The defendant testified that on the night of August 17th he was not in the vicinity of the scene of the robbery, but was at Mesa and in that vicinity in the company of a girl friend from 8 to about 11 o'clock. This testimony was corroborated by his girl friend and her mother. That from a short time after 11 o'clock on to about 3 A.M. he was with three other persons, a young man and two young women, motoring on the desert east of Mesa and near the "Hole-in-the-Rock." Two of such companions corroborated this testimony, the third being a temporary visitor from Indiana had returned home before the trial. The keeper of a refreshment stand and service station at Desert Wells, several miles east of Mesa, testified that defendant and his three companions were at his place at about 12 o'clock at night. This evidence, if believed, established a perfect alibi.

Defendant for some reason or other was not asked about the O'Malley holdup or Van Doren holdup. The testimony of these two witnesses was left uncontradicted.

The assignments of error are as follows:

"I. The trial court erred in permitting the witnesses Kilbourne and Mrs. Kilbourne, O'Malley and Van Doren to testify for the purpose of showing identity and same was highly prejudicial.

"II. The court erred in permitting said witnesses to testify for the purpose of showing intent and the same was highly prejudicial.

"III. The court erred in giving the following instruction: 'There was also evidence of a robbery on a previous date, on the date before the alleged robbery involved in this case. That evidence was received and may be considered by you only in so far as it may tend to prove an intent to commit the offense alleged in the information in this specific case,' and the same was highly prejudicial.

"IV. The court erred in failing to give any instruction as to the purpose for which the proof pertaining to the O'Malley robbery might be put in passing upon the defendant's guilt or innocence.

"V. The verdict of the jury was contrary to the law, to the evidence, and to the law and the evidence."

The rule with reference to the admissibility of evidence of crimes other than the one on which a defendant is being tried is well established. Such evidence falls within exceptions to the general rule. It is said in 16 Corpus Juris., 586, section 1132:

"The general rule is that, on a prosecution for a particular crime, evidence which in any manner shows or tends to show that accused has committed another crime wholly independent of that for which he is on trial, even though it is a crime of the same sort, is irrelevant and inadmissible."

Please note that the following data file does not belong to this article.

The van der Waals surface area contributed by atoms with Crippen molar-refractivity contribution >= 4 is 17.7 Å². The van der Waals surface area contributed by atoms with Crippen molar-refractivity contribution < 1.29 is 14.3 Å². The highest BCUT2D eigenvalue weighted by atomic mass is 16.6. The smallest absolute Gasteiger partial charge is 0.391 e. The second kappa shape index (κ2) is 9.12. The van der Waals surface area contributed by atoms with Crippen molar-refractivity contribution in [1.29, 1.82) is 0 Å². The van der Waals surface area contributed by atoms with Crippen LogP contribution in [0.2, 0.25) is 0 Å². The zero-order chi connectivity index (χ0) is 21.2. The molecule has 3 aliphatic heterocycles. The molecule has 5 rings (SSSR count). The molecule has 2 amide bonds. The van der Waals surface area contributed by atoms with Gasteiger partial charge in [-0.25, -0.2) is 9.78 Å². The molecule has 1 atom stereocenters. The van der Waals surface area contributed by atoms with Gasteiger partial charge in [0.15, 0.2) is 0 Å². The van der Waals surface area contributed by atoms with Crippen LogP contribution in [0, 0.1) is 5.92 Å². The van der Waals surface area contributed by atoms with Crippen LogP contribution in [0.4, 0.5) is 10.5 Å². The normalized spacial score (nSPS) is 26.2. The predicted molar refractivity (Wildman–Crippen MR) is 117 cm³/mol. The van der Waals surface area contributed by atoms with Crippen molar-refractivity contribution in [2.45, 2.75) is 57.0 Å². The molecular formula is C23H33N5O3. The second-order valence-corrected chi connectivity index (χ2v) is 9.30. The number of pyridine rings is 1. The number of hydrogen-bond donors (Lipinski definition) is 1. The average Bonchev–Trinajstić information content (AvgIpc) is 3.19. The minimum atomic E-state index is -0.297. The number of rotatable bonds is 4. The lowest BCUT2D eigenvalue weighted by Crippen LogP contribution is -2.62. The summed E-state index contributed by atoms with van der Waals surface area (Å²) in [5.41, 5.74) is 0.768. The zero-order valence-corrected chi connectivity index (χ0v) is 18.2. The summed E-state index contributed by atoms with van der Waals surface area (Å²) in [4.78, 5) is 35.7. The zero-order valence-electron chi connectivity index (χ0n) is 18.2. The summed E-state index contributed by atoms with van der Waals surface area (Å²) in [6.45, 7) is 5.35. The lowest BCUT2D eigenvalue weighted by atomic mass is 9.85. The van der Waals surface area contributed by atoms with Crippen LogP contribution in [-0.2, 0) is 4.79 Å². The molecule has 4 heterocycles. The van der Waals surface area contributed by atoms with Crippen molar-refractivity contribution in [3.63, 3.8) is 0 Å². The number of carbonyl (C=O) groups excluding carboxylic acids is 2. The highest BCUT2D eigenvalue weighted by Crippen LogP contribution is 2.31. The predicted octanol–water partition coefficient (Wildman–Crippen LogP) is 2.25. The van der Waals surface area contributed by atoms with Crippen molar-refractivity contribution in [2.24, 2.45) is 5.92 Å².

This rule has been recognized and followed by this court in a number of cases. Territory v. Youree, 3 Ariz. 346, 29 P. 894; Crowell v. State, 15 Ariz. 66, 136 P. 279; Wilson v. State, 21 Ariz. 620, 193 P. 301; Quen Guey v. State, 20 Ariz. 363, 181 P. 175, 177; Thompson v State, 21 Ariz. 268, 187 P. 579; Walker v. Sate, 23 Ariz. 59, 201 P. 398; Dorsey v....

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14 cases
  • State v. Singleton, 970
    • United States
    • Supreme Court of Arizona
    • 11 d5 Julho d5 1947
    ...of mistake or accident, (4) common scheme, (5) identity of person charged. Douglass v. State, 44 Ariz. 84, 33 P.2d 985; Greve v. State, 36 Ariz. 325, 285 P. 274; Vigil v. State, 33 Ariz. 51, 262 P. 14; Short v. State, 53 Ariz. 185, 87 P.2d 266; Carter v. State, 18 Ariz. 369, 161 P. 878; Sta......
  • State v. Henderson, 1
    • United States
    • Court of Appeals of Arizona
    • 17 d2 Maio d2 1977
    ...of the crime on trial. State v. Moore, supra at 217, 495 P.2d at 447; State v. Akins, 94 Ariz. 263, 383 P.2d 180 (1963); Greve v. State, 36 Ariz. 325, 285 P. 274 (1930); Udall, Arizona Law of Evidence, § 115 Motive, intent, and the absence of mistake or accident were not in issue in the rap......
  • Douglass v. State, Criminal 802
    • United States
    • Supreme Court of Arizona
    • 25 d1 Junho d1 1934
    ...has committed another [33 P.2d 987] crime wholly independent of that for which he is on trial should not be admitted. Greve v. State, 36 Ariz. 325 285 P. 274; Comancho v. State, 39 Ariz. 556, 8 P.2d 772. There are, however, certain exceptions, to this rule. We have had these exceptions unde......
  • State v. Tuell, 2988
    • United States
    • Supreme Court of Arizona
    • 27 d1 Outubro d1 1975 a necessary conclusion from the act done, evidence of the perpetration of other like offenses should not be admitted. Greve v. State, 36 Ariz. 325, 285 P. 274 (1930). In State v. Vallejos, 89 Ariz. 76, 358 P.2d 178 (1960), this court held that proof of the acts of possession or sale are ......